Jeff Buckley's version of "Hallelujah" has been resurrected by
After it was performed last week on American Idol, a tune made popular by Jeff Buckley, the expressive singer who died at age 30, shot to the top of the iTunes charts. Offering a tour of Buckley's music and tragic life is David Browne, a veteran music journalist and author of Dream Brother, a dual biography of Jeff and his father, Tim.
The song that put Buckley on American Idol is "Hallelujah," written by Leonard Cohen. The track comes off Buckley's 1993 album, Grace, and is among a selection of 10 songs that comprised his only full-length studio release. Beyond the Cohen tune, Browne says, Buckley's own material has a deeper range, reflecting his varied influences. Growing up, Buckley listened to and played in prog rock bands in which technically dazzling acts like Rush and Yes dictated the style. It was only later, Browne says, that the young musician discovered the emotion and texture of more classically admired songwriters such as Van Morrison and Elvis Costello. Listen to Grace, Browne says, and you realize Buckley's songs are "these little journeys. They go from soft to loud, his voice soars. His songs are these kaleidoscopic mirrors."
Grace has become legend for a simple reason, Browne says — the quality. "It's an incredibly timeless album," he says. "Like Nick Drake, Buckley isn't tied to a particular time." In the almost 15 years since its release, the album has earned praise from fans and musicians alike, with high profile accolades from Colplay, Rufus Wainwright and Nelly Furtado, who all cite it as a significant influence. "It's sold probably three times more than it did at the point Jeff died," Browne says.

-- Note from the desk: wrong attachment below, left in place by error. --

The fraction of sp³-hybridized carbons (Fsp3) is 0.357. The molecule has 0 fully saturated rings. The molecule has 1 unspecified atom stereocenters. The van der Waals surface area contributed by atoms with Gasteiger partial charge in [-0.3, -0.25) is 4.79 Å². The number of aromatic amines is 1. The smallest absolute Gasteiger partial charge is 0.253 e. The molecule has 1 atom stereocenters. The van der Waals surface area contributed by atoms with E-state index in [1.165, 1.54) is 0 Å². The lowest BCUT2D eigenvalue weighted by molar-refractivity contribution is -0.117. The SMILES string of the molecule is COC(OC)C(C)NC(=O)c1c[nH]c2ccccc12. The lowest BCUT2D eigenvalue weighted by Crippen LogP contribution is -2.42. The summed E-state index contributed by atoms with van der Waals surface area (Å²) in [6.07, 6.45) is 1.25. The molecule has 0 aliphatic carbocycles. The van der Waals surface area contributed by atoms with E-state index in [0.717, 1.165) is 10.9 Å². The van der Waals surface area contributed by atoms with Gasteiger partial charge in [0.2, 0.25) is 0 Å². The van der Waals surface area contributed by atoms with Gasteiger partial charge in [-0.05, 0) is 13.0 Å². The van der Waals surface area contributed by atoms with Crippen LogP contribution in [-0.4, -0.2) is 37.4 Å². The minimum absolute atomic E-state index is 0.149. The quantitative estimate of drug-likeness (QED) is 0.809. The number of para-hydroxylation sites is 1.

By 1997, when Buckley passed away, Grace had sold approximately 200,000 copies, a lack of massive commercial success Browne blames on the mid-90s dominance of artists like Beck and other less emotional alternative rock. "A lot of Jeff's music is nakedly passionate and earnest and very heart-on-the-sleeve," Brown says. He recalls a night Buckley played a club in downtown Manhattan, where he performed his own fragile songs alongside covers of Billie Holiday, the Smiths and Elton John. "People didn't get it," Browne says. "He seemed corny, singing these sincere songs."
Many people Browne spoke to for his book said there were at least two Jeff Buckleys. The less surprising side of the musician found him angst-y, the kind of guy who pondered life, in part because his father Tim Buckley, another largely unheralded musician, died so early his son barely knew him. "You hear the weight of that in his music," Brown says. But Jeff Buckley was also a total goofball, known for spot-on impersonations. One friend Browne spoke to broke it down another way: There was regular Jeff and mythological Jeff.
Jeff Buckley died young, tragically. Some people suspected suicide, others argued it was an accident. "He was a reckless guy," Brown says. "You can hear that in his music, with the risks he took. 'I'm gonna go this way. '" Buckley drowned attempting to swim across the Wolf River, a tributary of the Mississippi outside Memphis, Tenn. "There was something about Jeff that didn't fit with the times," Browne says. "But that's what helped him transcend the times."